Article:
So how much comedy is "OK," and how much is "too much?" I think Alan is right. One size doesn't fit all. There's no reason in the world that you can't have funny moments in an English country house right after an incident. If it flows naturally, why not? Agatha Christie did it all the time. For instance, in Hallowe'en Party, Ariadne Oliver, Christie's fictional author, visits Poirot right after she's been present at a murder. She's obviously badly shaken by the incident, but even in that disastrous moment, the exchange she has with Poirot is funny. Comedy that flows naturally can enhance a story.

  3. Alan; That's the rub, isn't it? Does it fit? I shall wait awhile and then look at the entire manuscript with a wry and judgmental eye.

    Margot; Thank you for your kind words. I shall take comfort in them when I get out the editing red pencil!

  4. I think comedy ALWAYS has a place. Even a mystery can be livened up with a little comedy in the right places. One I think of offhand that I think(?) qualifies as mystery is Janet Evanovich's Stephanie Plum series. That could be suspense or crime...but whichever category it fits in, I loved the fact that there was humor mixed in with the tension. It made me bond with the characters more and enjoy the story. There's no reason it has to be serious ALL the time!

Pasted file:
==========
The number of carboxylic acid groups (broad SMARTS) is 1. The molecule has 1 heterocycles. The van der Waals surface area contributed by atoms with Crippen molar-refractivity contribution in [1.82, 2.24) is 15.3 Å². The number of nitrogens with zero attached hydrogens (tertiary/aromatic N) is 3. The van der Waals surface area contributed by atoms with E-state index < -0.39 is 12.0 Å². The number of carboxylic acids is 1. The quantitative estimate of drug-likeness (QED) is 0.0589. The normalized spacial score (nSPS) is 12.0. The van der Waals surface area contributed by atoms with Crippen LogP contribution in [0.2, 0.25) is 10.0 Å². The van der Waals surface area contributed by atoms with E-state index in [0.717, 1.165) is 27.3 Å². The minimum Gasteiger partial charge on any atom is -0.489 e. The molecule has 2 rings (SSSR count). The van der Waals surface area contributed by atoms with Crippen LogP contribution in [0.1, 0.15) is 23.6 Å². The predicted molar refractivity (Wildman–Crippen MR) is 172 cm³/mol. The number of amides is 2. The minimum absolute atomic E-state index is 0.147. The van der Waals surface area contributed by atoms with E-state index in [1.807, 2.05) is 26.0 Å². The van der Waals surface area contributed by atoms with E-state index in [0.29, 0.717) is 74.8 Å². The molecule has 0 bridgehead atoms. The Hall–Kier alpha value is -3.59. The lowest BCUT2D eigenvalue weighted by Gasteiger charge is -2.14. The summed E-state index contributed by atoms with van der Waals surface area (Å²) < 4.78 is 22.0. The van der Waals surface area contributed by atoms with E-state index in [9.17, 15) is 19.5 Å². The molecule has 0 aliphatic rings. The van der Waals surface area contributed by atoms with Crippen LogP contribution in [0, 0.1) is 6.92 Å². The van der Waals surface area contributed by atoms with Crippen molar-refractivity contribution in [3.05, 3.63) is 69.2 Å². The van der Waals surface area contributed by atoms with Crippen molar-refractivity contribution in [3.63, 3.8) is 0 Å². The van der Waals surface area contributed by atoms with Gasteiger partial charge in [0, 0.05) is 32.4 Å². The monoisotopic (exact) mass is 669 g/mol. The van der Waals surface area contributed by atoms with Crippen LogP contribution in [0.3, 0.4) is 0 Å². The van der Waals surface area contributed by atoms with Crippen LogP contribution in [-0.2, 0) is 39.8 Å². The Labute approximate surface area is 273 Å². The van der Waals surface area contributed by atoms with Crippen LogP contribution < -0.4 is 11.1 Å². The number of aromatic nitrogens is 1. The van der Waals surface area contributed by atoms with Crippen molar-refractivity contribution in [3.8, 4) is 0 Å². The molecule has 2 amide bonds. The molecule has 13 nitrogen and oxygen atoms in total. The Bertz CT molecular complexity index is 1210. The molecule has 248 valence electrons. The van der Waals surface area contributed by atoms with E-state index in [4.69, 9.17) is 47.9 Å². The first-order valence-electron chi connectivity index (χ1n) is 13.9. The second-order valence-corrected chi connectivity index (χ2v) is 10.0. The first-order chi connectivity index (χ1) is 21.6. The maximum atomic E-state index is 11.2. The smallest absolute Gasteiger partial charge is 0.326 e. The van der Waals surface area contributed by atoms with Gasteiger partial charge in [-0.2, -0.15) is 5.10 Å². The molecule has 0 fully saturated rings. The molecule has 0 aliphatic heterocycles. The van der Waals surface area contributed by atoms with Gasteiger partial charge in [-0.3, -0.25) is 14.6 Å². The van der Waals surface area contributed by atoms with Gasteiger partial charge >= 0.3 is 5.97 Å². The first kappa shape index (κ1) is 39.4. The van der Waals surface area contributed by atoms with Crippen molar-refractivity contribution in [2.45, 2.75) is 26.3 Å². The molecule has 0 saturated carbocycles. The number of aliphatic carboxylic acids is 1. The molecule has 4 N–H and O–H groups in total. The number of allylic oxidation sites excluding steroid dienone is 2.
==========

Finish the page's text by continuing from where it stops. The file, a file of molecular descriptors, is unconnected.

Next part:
5. Murder mysteries can have humor, sure! Go for it.

    Straight From Hel

  6. I think some comedy is great! I love a novel that changes tones and moods, one that gives you those unexpected moments. Comedy also will act as a foil for your tragic moments - making them that much more striking!

  7. As you pointed out comedy isn't easy, so few can do it and do it well. You ought to stick to your guns, Elspeth. I like to read books with humor, it can really add to the pacing. Naturally, certain scenes would cry out for a bit of humor and others would be ruined by it. I can't wait to read it!!!

  8. Steph; So do I! I guess the trick is to have it in the right places.

    Helen; Thanks, I probably shall.

    Jemi; I hadn't honestly thought of it acting as a foil; although of course you're right. Added bonus!

    Elizabeth; When I reread my post I did think I should change the beginning, I didn't mean to toot my own horn. You're right, comedy does add to the pacing. Thanks for the three exclamation marks; I shall gaze on them the next time I consider pulling my hair out in frustration.

  9. I was just watching a documentary about the making of Butch Cassidy and the Sundance Kid. Some were concerned that the film would be seen as a comedy; George Roy Hill explained it as telling a truth. If Newman and Redford were successful in that telling, then we'd believe them. They didn't play comedy and they didn't play drama. They played their truth of the characters and their relationship to one another.